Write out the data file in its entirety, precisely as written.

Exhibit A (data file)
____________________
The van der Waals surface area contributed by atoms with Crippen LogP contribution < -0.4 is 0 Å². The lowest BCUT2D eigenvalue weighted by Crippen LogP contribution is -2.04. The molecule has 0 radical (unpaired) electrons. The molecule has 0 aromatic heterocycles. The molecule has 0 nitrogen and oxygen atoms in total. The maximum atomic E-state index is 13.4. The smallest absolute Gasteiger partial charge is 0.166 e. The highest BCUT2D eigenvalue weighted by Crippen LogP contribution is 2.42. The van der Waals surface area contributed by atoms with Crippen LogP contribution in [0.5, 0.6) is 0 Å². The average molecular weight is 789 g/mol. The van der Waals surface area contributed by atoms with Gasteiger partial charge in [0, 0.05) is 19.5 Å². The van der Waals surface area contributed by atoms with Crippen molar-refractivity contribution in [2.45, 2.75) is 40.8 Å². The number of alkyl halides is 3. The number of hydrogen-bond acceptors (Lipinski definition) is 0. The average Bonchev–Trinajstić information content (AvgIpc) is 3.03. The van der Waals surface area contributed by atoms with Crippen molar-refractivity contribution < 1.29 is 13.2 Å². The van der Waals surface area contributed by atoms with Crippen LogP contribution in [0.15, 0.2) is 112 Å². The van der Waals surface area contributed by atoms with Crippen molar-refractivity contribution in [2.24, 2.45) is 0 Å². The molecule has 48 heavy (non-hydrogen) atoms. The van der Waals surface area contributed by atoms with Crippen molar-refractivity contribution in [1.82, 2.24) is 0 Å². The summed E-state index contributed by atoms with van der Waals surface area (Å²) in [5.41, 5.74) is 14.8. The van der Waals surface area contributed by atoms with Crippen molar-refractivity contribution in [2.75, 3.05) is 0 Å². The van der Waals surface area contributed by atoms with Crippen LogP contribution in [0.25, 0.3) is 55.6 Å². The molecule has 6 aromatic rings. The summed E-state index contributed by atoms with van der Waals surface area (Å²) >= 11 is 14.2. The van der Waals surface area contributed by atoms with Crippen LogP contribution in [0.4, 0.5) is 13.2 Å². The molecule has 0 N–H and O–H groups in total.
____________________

The van der Waals surface area contributed by atoms with Crippen LogP contribution < -0.4 is 0 Å². The lowest BCUT2D eigenvalue weighted by Crippen LogP contribution is -2.04. The molecule has 0 radical (unpaired) electrons. The molecule has 0 aromatic heterocycles. The molecule has 0 nitrogen and oxygen atoms in total. The maximum atomic E-state index is 13.4. The smallest absolute Gasteiger partial charge is 0.166 e. The highest BCUT2D eigenvalue weighted by Crippen LogP contribution is 2.42. The van der Waals surface area contributed by atoms with Crippen LogP contribution in [0.5, 0.6) is 0 Å². The average molecular weight is 789 g/mol. The van der Waals surface area contributed by atoms with Gasteiger partial charge in [0, 0.05) is 19.5 Å². The van der Waals surface area contributed by atoms with Crippen molar-refractivity contribution in [2.45, 2.75) is 40.8 Å². The number of alkyl halides is 3. The number of hydrogen-bond acceptors (Lipinski definition) is 0. The average Bonchev–Trinajstić information content (AvgIpc) is 3.03. The van der Waals surface area contributed by atoms with Crippen molar-refractivity contribution < 1.29 is 13.2 Å². The van der Waals surface area contributed by atoms with Crippen LogP contribution in [0.15, 0.2) is 112 Å². The van der Waals surface area contributed by atoms with Crippen molar-refractivity contribution in [2.24, 2.45) is 0 Å². The molecule has 48 heavy (non-hydrogen) atoms. The van der Waals surface area contributed by atoms with Crippen molar-refractivity contribution in [1.82, 2.24) is 0 Å². The summed E-state index contributed by atoms with van der Waals surface area (Å²) in [5.41, 5.74) is 14.8. The van der Waals surface area contributed by atoms with Crippen molar-refractivity contribution in [2.75, 3.05) is 0 Å². The van der Waals surface area contributed by atoms with Crippen LogP contribution in [0.25, 0.3) is 55.6 Å². The molecule has 6 aromatic rings. The summed E-state index contributed by atoms with van der Waals surface area (Å²) >= 11 is 14.2. The van der Waals surface area contributed by atoms with Crippen LogP contribution in [0.4, 0.5) is 13.2 Å². The molecule has 0 N–H and O–H groups in total.